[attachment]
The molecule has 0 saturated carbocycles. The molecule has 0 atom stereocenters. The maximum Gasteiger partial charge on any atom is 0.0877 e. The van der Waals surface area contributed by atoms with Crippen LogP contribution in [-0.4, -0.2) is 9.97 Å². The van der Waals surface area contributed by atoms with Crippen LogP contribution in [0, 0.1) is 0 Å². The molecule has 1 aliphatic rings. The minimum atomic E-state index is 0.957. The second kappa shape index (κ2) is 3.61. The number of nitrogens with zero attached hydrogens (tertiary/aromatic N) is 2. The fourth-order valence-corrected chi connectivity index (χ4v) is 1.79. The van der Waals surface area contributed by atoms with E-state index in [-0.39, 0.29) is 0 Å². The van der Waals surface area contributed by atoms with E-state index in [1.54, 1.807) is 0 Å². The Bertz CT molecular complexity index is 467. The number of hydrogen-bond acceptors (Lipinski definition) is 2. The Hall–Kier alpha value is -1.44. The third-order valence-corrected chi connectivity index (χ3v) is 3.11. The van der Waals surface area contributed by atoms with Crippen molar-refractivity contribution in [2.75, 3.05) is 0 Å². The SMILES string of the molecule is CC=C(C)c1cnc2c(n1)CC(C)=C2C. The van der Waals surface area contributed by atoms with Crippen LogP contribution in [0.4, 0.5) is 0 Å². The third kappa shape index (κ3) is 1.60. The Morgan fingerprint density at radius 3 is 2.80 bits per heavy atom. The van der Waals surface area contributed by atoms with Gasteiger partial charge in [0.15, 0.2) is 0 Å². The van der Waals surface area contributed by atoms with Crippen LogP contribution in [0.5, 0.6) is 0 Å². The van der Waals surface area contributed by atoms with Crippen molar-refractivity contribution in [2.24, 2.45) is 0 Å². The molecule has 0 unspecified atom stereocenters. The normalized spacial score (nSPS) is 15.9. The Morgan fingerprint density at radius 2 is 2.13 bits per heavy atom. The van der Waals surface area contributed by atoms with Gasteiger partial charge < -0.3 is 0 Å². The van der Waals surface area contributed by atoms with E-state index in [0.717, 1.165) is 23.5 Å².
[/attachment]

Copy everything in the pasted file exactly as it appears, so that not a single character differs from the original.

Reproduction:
The molecule has 0 saturated carbocycles. The molecule has 0 atom stereocenters. The maximum Gasteiger partial charge on any atom is 0.0877 e. The van der Waals surface area contributed by atoms with Crippen LogP contribution in [-0.4, -0.2) is 9.97 Å². The van der Waals surface area contributed by atoms with Crippen LogP contribution in [0, 0.1) is 0 Å². The molecule has 1 aliphatic rings. The minimum atomic E-state index is 0.957. The second kappa shape index (κ2) is 3.61. The number of nitrogens with zero attached hydrogens (tertiary/aromatic N) is 2. The fourth-order valence-corrected chi connectivity index (χ4v) is 1.79. The van der Waals surface area contributed by atoms with E-state index in [-0.39, 0.29) is 0 Å². The van der Waals surface area contributed by atoms with E-state index in [1.54, 1.807) is 0 Å². The Bertz CT molecular complexity index is 467. The number of hydrogen-bond acceptors (Lipinski definition) is 2. The Hall–Kier alpha value is -1.44. The third-order valence-corrected chi connectivity index (χ3v) is 3.11. The van der Waals surface area contributed by atoms with Crippen molar-refractivity contribution in [2.75, 3.05) is 0 Å². The SMILES string of the molecule is CC=C(C)c1cnc2c(n1)CC(C)=C2C. The van der Waals surface area contributed by atoms with Crippen LogP contribution in [0.4, 0.5) is 0 Å². The third kappa shape index (κ3) is 1.60. The Morgan fingerprint density at radius 3 is 2.80 bits per heavy atom. The van der Waals surface area contributed by atoms with Gasteiger partial charge in [0.15, 0.2) is 0 Å². The van der Waals surface area contributed by atoms with Crippen LogP contribution in [0.5, 0.6) is 0 Å². The van der Waals surface area contributed by atoms with Crippen molar-refractivity contribution in [2.24, 2.45) is 0 Å². The molecule has 0 unspecified atom stereocenters. The normalized spacial score (nSPS) is 15.9. The Morgan fingerprint density at radius 2 is 2.13 bits per heavy atom. The van der Waals surface area contributed by atoms with Gasteiger partial charge < -0.3 is 0 Å². The van der Waals surface area contributed by atoms with E-state index in [0.717, 1.165) is 23.5 Å².